UNICEF USA is dedicated to increasing the engagement of those who care about the well-being of children. UNICEF believes that during conflict, education should encompass more than just meeting curriculum objectives. Education delivery should offer a safe space for children, a means of providing a sense of normalcy, psychosocial support, protection against harm and access to other vital services. In response to educational needs, UNICEF has reinforced its leadership and partnership with the Ministry of Education and the education-sector partners in Syria. UNICEF’s efforts to provide education for children during the crisis are planned, developed and implemented in line with key strategic frameworks.
Together, through two separate initiatives EAC and the UNICEF USA have already reached more than 875,000 primary-level children affected by conflict in Syria with quality education in the country and in neighbouring countries, such as Iraq, Jordan, Lebanon and Turkey.
The current Increasing Access to Education for OOSC through the Self-Learning Programme (SLP) is a three-year project intervention, seeking to reach an additional 95,000 OOSC. The SLP and corresponding curriculum materials have been developed jointly by UNICEF, UNRWA and the Syrian Ministry of Education (MOE) as a response to the education needs of children with limited or no access to schooling as a result of the conflict. The self-learning materials align with Syria’s national curriculum and enable pupils to sit for government exams. Through psychosocial support, provision of learning materials, teacher training and classroom rehabilitation/construction, the project aims to provide a comprehensive self-study course in a safe-learning environment within the context of Syria’s conflict situation.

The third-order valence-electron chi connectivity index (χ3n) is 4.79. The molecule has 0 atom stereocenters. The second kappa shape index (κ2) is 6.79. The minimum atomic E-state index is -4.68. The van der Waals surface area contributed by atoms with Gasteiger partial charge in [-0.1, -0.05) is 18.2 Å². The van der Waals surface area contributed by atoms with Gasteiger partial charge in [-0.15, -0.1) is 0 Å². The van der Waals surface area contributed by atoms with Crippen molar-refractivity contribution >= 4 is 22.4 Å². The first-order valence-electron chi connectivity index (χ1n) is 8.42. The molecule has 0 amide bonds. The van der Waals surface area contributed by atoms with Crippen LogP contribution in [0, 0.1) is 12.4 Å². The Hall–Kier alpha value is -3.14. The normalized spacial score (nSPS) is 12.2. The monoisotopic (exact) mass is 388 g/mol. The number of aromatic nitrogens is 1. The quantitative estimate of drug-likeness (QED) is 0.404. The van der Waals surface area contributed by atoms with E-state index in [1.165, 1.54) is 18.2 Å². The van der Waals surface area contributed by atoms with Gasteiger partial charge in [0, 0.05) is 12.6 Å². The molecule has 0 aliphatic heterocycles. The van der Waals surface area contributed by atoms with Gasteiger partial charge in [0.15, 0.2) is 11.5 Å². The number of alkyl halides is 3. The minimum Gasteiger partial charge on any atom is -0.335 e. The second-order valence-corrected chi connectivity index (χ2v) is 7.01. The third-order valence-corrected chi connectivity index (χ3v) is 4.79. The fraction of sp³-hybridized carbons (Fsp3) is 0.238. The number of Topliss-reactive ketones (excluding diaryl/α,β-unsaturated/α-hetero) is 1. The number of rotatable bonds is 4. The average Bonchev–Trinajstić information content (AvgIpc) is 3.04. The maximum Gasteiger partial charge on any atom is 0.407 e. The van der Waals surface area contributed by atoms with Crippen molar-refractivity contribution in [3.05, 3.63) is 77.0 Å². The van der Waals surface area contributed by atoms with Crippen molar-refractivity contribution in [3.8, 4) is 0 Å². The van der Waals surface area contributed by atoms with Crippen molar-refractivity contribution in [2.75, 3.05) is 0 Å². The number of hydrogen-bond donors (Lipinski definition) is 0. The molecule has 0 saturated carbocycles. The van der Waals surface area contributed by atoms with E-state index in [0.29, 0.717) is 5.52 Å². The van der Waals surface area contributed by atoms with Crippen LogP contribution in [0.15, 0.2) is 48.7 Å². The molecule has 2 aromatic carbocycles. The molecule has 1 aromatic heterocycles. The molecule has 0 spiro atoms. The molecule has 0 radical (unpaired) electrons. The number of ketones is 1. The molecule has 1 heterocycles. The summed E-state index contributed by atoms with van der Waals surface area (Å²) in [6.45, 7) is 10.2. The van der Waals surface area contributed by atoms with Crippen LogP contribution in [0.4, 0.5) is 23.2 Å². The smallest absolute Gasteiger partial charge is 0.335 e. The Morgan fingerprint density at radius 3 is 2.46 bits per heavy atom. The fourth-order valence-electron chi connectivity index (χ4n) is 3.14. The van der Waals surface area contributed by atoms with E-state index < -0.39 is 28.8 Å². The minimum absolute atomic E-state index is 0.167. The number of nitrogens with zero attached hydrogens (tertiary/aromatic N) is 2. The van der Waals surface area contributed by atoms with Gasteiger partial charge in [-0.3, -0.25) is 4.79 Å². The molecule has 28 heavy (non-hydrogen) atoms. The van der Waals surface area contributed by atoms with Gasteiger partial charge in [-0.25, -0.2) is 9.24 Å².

For more information on this EAC implementing partner, visit the UNICEF USA website.
The crisis in Syria is now in its fifth year and every day the risk of a lost generation of children grows. Nearly 14 million children have been affected by escalating conflict. Half of all Syrians are displaced and close to 2 million children have fled for neighboring countries and are living in overcrowded camps, inadequate informal settlements, or host communities, where tensions are rising between refugee and local populations.
In partnership with EAC, the US fund for UNICEF aims to provide quality primary education to 250,000 out of school Syrian refugee and internally displaced children.